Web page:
[FoRK] Chart of the Day...

owen at permafrost.net owen at permafrost.net
Mon Jun 7 13:45:33 PDT 2010


On Mon, Jun 07, 2010 at 01:32:03PM -0700, Stephen D. Williams wrote:
> On 6/7/10 4:54 AM, Eugen Leitl wrote:
>> On Sun, Jun 06, 2010 at 11:27:53PM -0500, Jeff Bone wrote:
>>
>>    
>>> That's what you owe, at present, more or less.
>>>
>>> Time is money.  Money is time.
>>>      
>> Anecdotally I've observed some young people don't see much point
>> into becoming productive members of the society, and being
>> taxed for the sins of their forefathers for their pains.
>> So they more or less consciously choose to become slackers.
>>
>> Can anyone confirm/deny such data points in your field of vision?
>>    
>
> Few of the 18-30 year olds I'm familiar with seem to have any thought of  
> taxes, spending, deficit, etc.  It's not on their radar at all.  They  
> couldn't care less to think about the world at a macro level like that,  
> other than, during the end of the Bush II era: "America sucks because  
> people in other countries hate us, I want to live in another country as  
> an adult."  I've seen various combinations and development paths of:
>
>    * Not ready to build for the future / career.
>    * Want to pursue whatever strikes them as fun or easy regardless of
>      upside / low ceiling.
>    * Dreading spending to many years in school.
>    * End-of-high-school hangover of school of any kind and dreading and
>      not really engaging in college on the first pass.
>    * Want to have fun and explore new freedoms for a while before
>      becoming serious.
>    * Irresistibly drawn, on a daily basis, to hang out and "have fun"
>      (i.e. drink or drive fast) with friends to impress each other and
>      the opposite sex.
>    * Plan to become an entrepreneur instead of going to college, but
>      with little training.
>    * Want to become a rock star or artist but don't think its necessary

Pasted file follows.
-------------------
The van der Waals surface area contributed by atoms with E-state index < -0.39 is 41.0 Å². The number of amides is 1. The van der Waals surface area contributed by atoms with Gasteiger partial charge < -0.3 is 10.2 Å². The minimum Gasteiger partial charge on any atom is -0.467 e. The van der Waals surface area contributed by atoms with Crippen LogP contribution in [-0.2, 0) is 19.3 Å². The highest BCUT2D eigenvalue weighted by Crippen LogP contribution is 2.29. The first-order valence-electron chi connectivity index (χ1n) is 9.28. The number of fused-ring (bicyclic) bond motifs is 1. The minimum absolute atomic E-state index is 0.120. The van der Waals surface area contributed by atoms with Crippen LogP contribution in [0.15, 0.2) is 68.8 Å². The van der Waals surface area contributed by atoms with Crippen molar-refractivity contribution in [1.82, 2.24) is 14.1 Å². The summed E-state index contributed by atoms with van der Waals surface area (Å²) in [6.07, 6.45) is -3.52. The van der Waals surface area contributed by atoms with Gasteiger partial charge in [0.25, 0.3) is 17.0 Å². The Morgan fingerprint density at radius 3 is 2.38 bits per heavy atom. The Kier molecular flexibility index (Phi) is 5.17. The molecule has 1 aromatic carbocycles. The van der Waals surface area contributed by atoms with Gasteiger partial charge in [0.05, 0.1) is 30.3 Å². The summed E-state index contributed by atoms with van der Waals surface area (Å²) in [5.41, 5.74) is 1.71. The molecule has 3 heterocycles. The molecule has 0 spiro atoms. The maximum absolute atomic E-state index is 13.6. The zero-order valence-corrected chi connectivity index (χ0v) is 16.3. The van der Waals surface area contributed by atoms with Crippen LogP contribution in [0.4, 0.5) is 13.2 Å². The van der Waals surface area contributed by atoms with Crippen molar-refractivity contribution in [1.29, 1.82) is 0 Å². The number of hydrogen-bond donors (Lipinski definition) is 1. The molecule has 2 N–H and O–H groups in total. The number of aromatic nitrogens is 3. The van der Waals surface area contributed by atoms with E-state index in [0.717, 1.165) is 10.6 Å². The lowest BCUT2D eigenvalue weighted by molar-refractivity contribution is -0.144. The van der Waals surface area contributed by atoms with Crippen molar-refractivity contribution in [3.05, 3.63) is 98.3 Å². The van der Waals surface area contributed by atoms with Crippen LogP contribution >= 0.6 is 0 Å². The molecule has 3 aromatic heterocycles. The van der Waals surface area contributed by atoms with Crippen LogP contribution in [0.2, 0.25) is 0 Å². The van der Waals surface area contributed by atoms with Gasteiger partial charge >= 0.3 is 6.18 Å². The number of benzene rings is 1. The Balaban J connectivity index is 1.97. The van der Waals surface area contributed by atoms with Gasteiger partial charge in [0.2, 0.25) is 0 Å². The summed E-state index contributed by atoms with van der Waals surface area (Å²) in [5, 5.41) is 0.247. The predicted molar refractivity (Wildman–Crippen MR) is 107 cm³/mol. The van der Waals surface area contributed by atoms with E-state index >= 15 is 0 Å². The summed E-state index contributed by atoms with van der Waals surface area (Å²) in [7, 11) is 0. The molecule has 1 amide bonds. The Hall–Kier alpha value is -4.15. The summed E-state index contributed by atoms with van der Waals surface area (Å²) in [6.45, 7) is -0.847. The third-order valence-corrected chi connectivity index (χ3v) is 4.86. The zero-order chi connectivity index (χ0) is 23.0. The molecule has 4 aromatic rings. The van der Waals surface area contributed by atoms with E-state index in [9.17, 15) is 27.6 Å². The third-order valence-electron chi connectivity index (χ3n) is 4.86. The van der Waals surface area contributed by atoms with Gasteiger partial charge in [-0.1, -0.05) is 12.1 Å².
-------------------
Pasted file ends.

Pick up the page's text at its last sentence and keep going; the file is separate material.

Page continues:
>      to learn much formally or work very hard.
>    * Directly attack college but not really have an understanding of
>      what career type might make you happy.
>
> I suppose I knew that teenagers were frequently tone-deaf to most things  
> that adults told them during their childhood-cocoon emergence period.   
> However, being unusually precocious and independent myself in many ways,  
> I have had to drastically adjust my expectations of how much wisdom  
> about the world you can pass on to children directly.  In many ways,  
> they just have to live through mistaken paths to really understand what  
> you have been teaching and warning them about.  I had a few handicaps in  
> terms of the other parent, etc., however it was still annoying.
>
> sdw
>
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My train of thought went something like this in my younger days - Basically
up to the age of ~ 30 I had routinely scored high enough in school and aptitude
tests (without a lot of effort) that I felt I would just breeze through the rest
of life with the same amount of effort. Around 30ish I got sick of working for
people who seemed like bozos, and that the obvious difference between them and me
was that they worked _harder_. The obvious solution was for me to work harder. Still
waiting for it to actually work, though. 
Owen



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